But for all that, Lady Alice Mordaunt and Lady Fletcher were far from feeling easy over their guest, and ardently wished that the girl’s father would cut short his visit to France and return to take her back with him to America. And while these two worthy ladies worried and fretted, Opal Ledoux laughed and dreamed.
And in a big mansion over in Berkeley Square Monsieur Paul Zalenska wondered—and listened.
It was a whole two weeks after the Boy’s experience at the theatre, and though the echoes of that mysterious voice still rang through all his dreams at night, and most of his waking hours, he had not heard its lilt again.
Paul Verdayne smiled to himself to note the youngster’s sudden interest in society. He had not—strange as it may seem—been told a word of the experience, but he was not curious. He certainly knew the world, if anyone knew it, and though he was sure he recognized the symptoms, he had too much tact to ask, “Who is the girl?”
“Let the Boy have his little secrets,” he thought, remembering his own callow days. “They will do him good.”
And though the Boy felt an undue sense of guilt, he continued to keep his lips closed and his eyes and ears open, though it often seemed so utterly useless to do so. Sometimes he wondered if he had dropped to sleep, there behind the hawthorn hedge that afternoon, and dreamed it all.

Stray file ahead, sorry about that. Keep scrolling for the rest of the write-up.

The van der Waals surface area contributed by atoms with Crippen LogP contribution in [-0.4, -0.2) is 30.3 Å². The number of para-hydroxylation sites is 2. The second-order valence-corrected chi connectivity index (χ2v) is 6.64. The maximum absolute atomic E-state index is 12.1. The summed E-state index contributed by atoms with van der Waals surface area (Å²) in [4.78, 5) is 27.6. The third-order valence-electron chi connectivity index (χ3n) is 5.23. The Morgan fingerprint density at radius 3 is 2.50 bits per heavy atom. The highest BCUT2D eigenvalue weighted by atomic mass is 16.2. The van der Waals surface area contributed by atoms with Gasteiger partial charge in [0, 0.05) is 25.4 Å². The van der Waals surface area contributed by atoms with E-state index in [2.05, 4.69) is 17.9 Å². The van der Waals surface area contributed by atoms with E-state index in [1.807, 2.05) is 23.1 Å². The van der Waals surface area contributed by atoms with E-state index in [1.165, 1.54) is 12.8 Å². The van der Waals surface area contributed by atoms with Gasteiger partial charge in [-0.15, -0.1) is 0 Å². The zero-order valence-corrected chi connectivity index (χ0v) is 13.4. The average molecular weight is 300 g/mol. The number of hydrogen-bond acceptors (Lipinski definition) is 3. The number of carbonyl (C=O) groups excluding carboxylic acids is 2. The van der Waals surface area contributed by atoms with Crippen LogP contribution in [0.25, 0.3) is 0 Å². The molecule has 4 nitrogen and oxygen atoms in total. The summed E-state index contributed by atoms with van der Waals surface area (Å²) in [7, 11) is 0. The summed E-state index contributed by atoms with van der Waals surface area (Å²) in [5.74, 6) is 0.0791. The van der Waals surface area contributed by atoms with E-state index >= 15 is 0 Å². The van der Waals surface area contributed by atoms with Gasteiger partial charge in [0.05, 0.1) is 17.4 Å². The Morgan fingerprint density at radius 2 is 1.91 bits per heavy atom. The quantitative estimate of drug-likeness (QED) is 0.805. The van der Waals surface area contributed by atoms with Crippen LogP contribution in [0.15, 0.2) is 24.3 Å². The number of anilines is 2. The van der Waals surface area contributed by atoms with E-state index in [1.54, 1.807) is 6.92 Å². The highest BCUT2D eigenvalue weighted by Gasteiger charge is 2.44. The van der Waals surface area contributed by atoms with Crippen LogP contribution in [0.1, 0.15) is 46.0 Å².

Verdayne and the Boy were sitting at luncheon at the Savoy. Sir Charles and Lady Henrietta had gone down to Verdayne Place for a week, and the two men were spending most of their time away from the lonely house in Berkeley Square.
That day they were discussing the Boy’s matrimonial prospects as proposed by the Grand Duke Peter—indeed, they were usually discussing them. The Boy had written, signifying his acceptance and approval of the arrangements as made. Nothing else was expected of him for the present, but his nature had not ceased its revolt against the decree of Fate, and Paul Verdayne shared his feeling of repugnance to the utmost. Perhaps Verdayne felt it even more acutely than the young Prince himself, for he knew so much better all that the Boy was sacrificing. But he also knew, as did the poor royal victim himself, that it was inevitable.
“I don’t wonder at the court escapades that occasionally scandalize all Europe,” said the Boy. “I don’t wonder at all! The real wonder is that more of the poor slaves to royalty do not snap the chains that bind them, and bolt for freedom. It would be like me,—very like me!”
And Verdayne could say nothing. He knew of more reasons than one why it would be very like the Boy to do such a thing, and he sighed as he thought that some time, perhaps, he might do it. And yet he could not blame him!